Nothing More American Than Civil Disobedience

In many other countries around the world, Colin Kaepernick would be in prison, or exiled to another country, or dead. His very public demonstrations against the authorities would have earned him at least jail in the Russian Federation. In the United States, the worst thing that has happened to him is that he is out […]

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The Parent Ren, Part IV: The Big Bad World Out There

There was a tremendous earthquake in Mexico City today, 32 years to the day of the big one in 1985. (Seriously, what are the odds?) There is also a category 5 hurricane heading to Puerto Rico. In Myanmar, the army is systematically killing Muslims as the survivors of the “cleansing” are making their way to […]

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The Parent Ren, Part III: Sleep? What Sleep?

Everybody who knows anything about raising a child from birth warned me about the lack of sleep. They were not joking when they said that sleep would become a big commodity in our lives. In fact, my wife and I kind of dreaded what was to come from the very first night we spent with […]

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Trying Not to Be a One-Issue Voter

When I first moved to Pennsylvania from Texas, a lot of the people I met up here were surprised to find out that I was a Republican. Several of them told me that they were surprised because I was Hispanic and, in their experience, people of color were not Republicans. Although I tried to tell […]

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The Parent Ren, Part II: Patience

A friend of mine pointed out to me that I had written a blog post referencing “The Child” back in 2012. In fact, my wife and I talked about The Child as far back as I can remember being with her. (That’s something I didn’t do with other girlfriends, by the way.) We started off […]

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The Parent Ren, Part I: Clean As You Go

When I was a teenager, there was a lot of pressure for me to finish high school and get a job. The pressure didn’t come from either of my parents, actually. It came from my uncles and cousins. In our culture, education was one of those things that you did because you had to and […]

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The Blood in My Veins

When I was seven years old, my younger brother arrived in the world. I remember the day clearly because we had been waiting for him for a while. I was out playing with my cousins when my mom walked out to find me. “Is he here?” I asked her full of glee. She nodded, and […]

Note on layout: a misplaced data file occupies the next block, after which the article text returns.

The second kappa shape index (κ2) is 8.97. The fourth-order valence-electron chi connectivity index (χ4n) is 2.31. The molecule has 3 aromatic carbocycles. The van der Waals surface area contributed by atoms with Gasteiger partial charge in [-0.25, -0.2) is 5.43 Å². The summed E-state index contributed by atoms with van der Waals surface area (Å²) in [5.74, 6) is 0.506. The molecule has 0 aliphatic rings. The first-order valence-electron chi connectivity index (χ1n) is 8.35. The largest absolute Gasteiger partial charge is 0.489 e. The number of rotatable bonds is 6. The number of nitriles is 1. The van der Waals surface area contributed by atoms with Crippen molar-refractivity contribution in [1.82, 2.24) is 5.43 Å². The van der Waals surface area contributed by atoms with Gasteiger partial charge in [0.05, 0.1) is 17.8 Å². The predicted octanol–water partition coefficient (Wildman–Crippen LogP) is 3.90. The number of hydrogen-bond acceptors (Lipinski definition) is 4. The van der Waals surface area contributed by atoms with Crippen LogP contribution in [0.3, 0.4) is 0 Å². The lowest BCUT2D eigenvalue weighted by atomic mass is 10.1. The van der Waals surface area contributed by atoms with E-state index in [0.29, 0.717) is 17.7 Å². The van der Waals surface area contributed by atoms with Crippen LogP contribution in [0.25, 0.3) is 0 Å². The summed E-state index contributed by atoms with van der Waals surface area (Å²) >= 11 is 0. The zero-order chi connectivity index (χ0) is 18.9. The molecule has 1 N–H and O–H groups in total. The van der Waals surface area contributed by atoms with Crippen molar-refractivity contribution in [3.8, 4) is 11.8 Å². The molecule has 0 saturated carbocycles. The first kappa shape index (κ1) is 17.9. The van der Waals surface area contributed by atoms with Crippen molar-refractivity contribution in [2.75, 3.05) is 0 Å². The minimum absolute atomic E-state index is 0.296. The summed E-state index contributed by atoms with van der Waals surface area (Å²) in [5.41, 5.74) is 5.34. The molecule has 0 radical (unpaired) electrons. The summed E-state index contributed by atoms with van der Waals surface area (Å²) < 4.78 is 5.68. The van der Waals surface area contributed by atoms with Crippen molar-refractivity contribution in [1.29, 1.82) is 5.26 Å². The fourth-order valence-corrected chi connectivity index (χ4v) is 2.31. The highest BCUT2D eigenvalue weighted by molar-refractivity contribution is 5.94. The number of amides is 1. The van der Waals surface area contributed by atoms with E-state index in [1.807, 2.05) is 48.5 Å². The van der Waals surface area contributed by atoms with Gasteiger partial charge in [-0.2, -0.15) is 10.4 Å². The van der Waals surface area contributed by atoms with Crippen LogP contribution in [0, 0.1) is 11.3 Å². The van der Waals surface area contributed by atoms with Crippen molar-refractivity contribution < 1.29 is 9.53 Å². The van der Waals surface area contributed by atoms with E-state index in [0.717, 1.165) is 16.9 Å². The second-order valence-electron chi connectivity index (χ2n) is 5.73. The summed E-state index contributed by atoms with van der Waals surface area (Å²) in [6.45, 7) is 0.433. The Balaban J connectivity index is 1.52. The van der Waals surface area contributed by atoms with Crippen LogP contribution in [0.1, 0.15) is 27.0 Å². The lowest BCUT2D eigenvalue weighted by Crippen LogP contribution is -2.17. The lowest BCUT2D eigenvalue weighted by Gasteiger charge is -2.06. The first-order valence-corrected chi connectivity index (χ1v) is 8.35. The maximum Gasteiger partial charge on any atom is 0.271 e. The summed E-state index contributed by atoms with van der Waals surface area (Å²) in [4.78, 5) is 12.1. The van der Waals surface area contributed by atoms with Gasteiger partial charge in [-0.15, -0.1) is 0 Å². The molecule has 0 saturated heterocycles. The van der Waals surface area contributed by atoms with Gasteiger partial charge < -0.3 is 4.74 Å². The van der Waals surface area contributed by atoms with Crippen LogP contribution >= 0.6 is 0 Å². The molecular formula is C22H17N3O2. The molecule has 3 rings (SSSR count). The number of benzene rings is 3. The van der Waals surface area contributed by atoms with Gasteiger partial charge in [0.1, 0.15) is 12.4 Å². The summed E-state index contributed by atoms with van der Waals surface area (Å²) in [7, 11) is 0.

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Don’t Be Friends With Jerks

We went out to dinner the other evening in celebration/anticipation of the impending arrival of Baby Ren. We sat around the table, talking and eating and having a great time. By the end of the evening, we all parted ways and my wife and I went to a nearby hotel. It was the same hotel […]

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Epidemiological Podcast S0E2: The Weight of the Evidence

On today’s podcast, I talk to you about a recent tragedy in our family and how it helped me understand anti-vaccine parents a little more. Not completely, but just enough to realize that there is very little in the way of a debate that one can have with them.

See, When people who don’t believe that vaccines save lives tell you that there is no evidence that vaccines are safe, they’re either misinformed or lying. On the flip side, when they tell you that there is evidence that vaccines cause autism, they’re either misinformed or lying again. There is plenty of evidence for both arguments out there, but only one set of “studies” pass the biological plausibility test (not to say anything about ethics).

However, because an injury (perceived or real) to a child triggers such a deep-seeded, primal reaction, it’s hard to be logical or reasonable. When parents see autism as death (when it’s not), their search for answers becomes chaotic and full of inferences that are misguided. Anti-vaccine people looking to make a buck take advantage of that, and then we’re off to the races on trying to stop further harm, encourage critical thinking, and have an actual debate based on facts.

In about 33 minutes, I tell you about the different kinds of studies out there, and I explain to you why we cannot do a vaccinated vs. unvaccinated study like the antivaxxers want, but we’ve done plenty of vaccinated vs. unvaccinated studies in an ethical and scientific way.

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Good Night, Good Dog

Callisto, the wonderful dog we adopted seven years ago, passed away peacefully after a short battle with disease. She leaves a dog-shaped hole in our hearts as she was very much our daughter. My wife and I wished she could have stuck around to meet the baby, but the universe has a funny way of […]

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